considered it a great omission in the Bill that no drainage clause had been introduced. He would take, for example, the large fields between Reading and Abingdon, and ask how it would be possible to get rid of the water which lay upon them at certain seasons of the year, unless a drainage clause was passed, by which it might be carried into the river?

Mr. Estcourt

said, he had no objection to the introduction of any proviso to remedy the difficulty, morely as a cautionary clause.

Colonel Williams

considered no principle more dangerous than that of giving power to great landowners to enclose lands at the expense of the poor. He considered the labour of the poor man as much his property as the lands of any wealthy proprietor, and that it was the duty of that House not to suffer any measure to pass that would have the effect of discouraging that labour.

Lord Sandon

said, the object of the Bill was to afford the means of employment to the poor by the enclosure of lands. The Bill did not interfere with the rights of the poor, nor was it a question of common, but of common fields belonging to different proprietors, and distinct from each other.

Mr. Hume

said, a great difference of opinion seemed to prevail with reference to the real objects of the Bill; but, after the recommendation of the Committee of last year relative to public walks, he thought the House should be very cautious how it gave its sanction to any general Enclosure Bill that might tend to interrupt its operation. No person could pass Hampstead, Camberwell, or Wandsworth, on a Sunday, and see the vast numbers of persons who enjoyed innocent recreations on the commons, without admitting the great importance of a measure to prevent even the possibility of their ever becoming enclosed. He regretted to see, in many parts of the country, that such encroachments had been made upon the enjoyments of the poor by the enclosure of common lands, for they had now scarcely any opportunity afforded them in their intervals of work to enjoy a breath of fresh air. If an arrangement were made, that the suggestions of the Committee of last year would not be obstructed, he would give his support to the Bill, on the ground that it would facilitate the improvement of agriculture, and increase agricultural labour.

Mr. John Smith

did not agree with the noble Lord, that these enclosures afforded the means of employment to agricultural labourers, as he knew many cases in which it had produced a contrary effect.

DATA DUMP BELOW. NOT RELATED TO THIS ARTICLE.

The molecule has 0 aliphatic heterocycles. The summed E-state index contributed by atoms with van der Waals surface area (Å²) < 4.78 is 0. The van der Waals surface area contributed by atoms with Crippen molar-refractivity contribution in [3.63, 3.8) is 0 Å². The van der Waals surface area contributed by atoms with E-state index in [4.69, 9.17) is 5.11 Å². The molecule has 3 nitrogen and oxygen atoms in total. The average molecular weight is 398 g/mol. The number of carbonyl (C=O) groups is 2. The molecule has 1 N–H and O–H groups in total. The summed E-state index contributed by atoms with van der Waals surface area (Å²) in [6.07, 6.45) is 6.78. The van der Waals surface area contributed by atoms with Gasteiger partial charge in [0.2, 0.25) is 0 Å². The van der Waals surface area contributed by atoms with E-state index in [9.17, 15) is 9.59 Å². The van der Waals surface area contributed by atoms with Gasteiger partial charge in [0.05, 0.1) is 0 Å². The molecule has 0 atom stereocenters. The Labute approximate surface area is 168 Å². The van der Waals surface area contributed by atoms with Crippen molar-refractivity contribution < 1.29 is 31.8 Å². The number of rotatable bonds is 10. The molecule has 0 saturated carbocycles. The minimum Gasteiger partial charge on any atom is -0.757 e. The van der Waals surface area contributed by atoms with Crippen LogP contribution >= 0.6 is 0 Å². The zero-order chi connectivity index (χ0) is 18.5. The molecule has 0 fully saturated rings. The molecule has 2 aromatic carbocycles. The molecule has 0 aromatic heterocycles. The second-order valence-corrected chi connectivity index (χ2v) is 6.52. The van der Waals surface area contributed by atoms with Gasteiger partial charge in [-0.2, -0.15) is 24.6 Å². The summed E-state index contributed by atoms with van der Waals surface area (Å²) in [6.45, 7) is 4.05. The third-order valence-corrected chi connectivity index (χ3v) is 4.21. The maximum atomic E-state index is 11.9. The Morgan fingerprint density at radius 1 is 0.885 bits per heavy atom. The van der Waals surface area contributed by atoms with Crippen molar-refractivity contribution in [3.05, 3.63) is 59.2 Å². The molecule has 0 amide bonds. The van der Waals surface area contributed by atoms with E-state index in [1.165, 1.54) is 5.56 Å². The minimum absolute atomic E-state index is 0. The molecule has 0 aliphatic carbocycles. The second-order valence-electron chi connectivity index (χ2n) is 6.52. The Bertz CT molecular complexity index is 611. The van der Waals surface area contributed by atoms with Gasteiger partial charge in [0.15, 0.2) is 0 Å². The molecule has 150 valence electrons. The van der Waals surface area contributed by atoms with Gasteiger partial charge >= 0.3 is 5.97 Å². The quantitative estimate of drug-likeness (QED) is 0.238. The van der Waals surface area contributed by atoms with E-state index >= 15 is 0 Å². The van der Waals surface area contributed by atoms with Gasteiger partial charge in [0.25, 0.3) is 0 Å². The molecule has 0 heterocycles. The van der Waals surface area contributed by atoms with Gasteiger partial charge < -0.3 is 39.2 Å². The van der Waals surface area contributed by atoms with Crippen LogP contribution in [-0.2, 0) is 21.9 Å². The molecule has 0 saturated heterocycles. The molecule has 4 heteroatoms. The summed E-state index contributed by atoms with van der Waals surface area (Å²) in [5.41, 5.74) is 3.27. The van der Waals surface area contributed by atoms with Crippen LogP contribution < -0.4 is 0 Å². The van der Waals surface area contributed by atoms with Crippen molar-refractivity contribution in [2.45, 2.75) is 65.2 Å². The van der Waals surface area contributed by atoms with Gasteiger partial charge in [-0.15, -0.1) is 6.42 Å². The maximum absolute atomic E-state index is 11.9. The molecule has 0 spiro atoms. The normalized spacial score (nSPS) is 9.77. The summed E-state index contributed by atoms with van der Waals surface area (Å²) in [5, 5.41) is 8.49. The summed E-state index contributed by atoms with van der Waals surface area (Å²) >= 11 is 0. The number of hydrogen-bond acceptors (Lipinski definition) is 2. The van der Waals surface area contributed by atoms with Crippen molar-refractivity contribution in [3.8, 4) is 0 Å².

Mr. Tower

having been instrumental in the passing of several Enclosure Bills, and having witnessed the beneficial effects of them in the agricultural districts, bore his testimony to the great utility of a measure of this description. By the increase of enclosures the employment of the poor was increased, and consequently their comforts. The Bill was not a perfect measure, but its faults might be remedied in Committee.

Mr. Aglionby

considered that the Bill applied only to those commons where the right was possessed in severalty, and as it did not sanction the enclosure of commons or tend to circumscribe the rights of the poor, he should give it his support.

Major Beauclerk

said, what had taken place that morning satisfied his mind that there was no desire to infringe on the enjoyments of the poor, and wishing not to throw impediments in the way of the improvement of agriculture, he would not press his Amendment.

Mr. Wilks

protested against going into Committee at all. Notwithstanding what lawyers might have said of the Bill, he contended that it contained many most objectionable provisions, and it was so worded as to render it very difficult to make any amelioration in the Committee. Though the Bill was ostensibly for the purpose of enclosing common fields, there were many periodical rights, besides the right of way, that would be entirely destroyed by it. He objected to the introduction of so important a Bill at this period of the Session, and would vote against its proceeding any further.

The House divided on the original Motion—Ayes 39; Noes 27: Majority 12.

Bill read a second time.

List of the AYES.
Aglionby, H. A. Pelham, Hn. C. A. W.
Barnard, G. Phillips, C. M.
Blamire, W. Ross, Charles
Calvert, N. Sandon, Lord
Cockerell, Sir C. Scrope, P.
Crawford, W. Shawe, R. N.
Crompton, S. Shepherd, T.
Davies, Colonel Sinclair, G.
Dillwyn, L. W. Stewart, R.
Dundas, Captain Talbot, J.
Evans, G. Torrens, Colonel
Finch, G. Tower, C. T.
Hawes, B. Trowbridge, Sir T.
Hoskins, K. Ward, H. G.
Trion, S. Wedgwood, J.
Lefroy, Sergeant Whitmore, W. W.
Lowther, Colonel Willoughby, Sir H.
Macleod, R.
Marsland, T. TELLERS.
Morrison, J. Childers, J. W.
Palmer, F. Estcourt, T. G.
List of the NOES.
Attwood, T. Ruthven, E. S.
Baines, E. Ruthven, E.
Blake, M. Smith, J.
Brotherton, J. Sullivan, R.
Buckingham, J. S. Tancred, H. W.
Divett, E. Tooke, W.
Hodges, T. L. Turner, W.
Howard, P. H. Walker, C. A.
Langdale, Hon. C. Walter, J.
Lowther, Lord Wilks, J.
North, F. Williams, Colonel
Oswald, R. A. Yelverton, W. H.
O'Connell, Morgan TELLERS.
O'Dwyer, A. C. Beauclerk, Major
Potter, R. Hughes, W. H.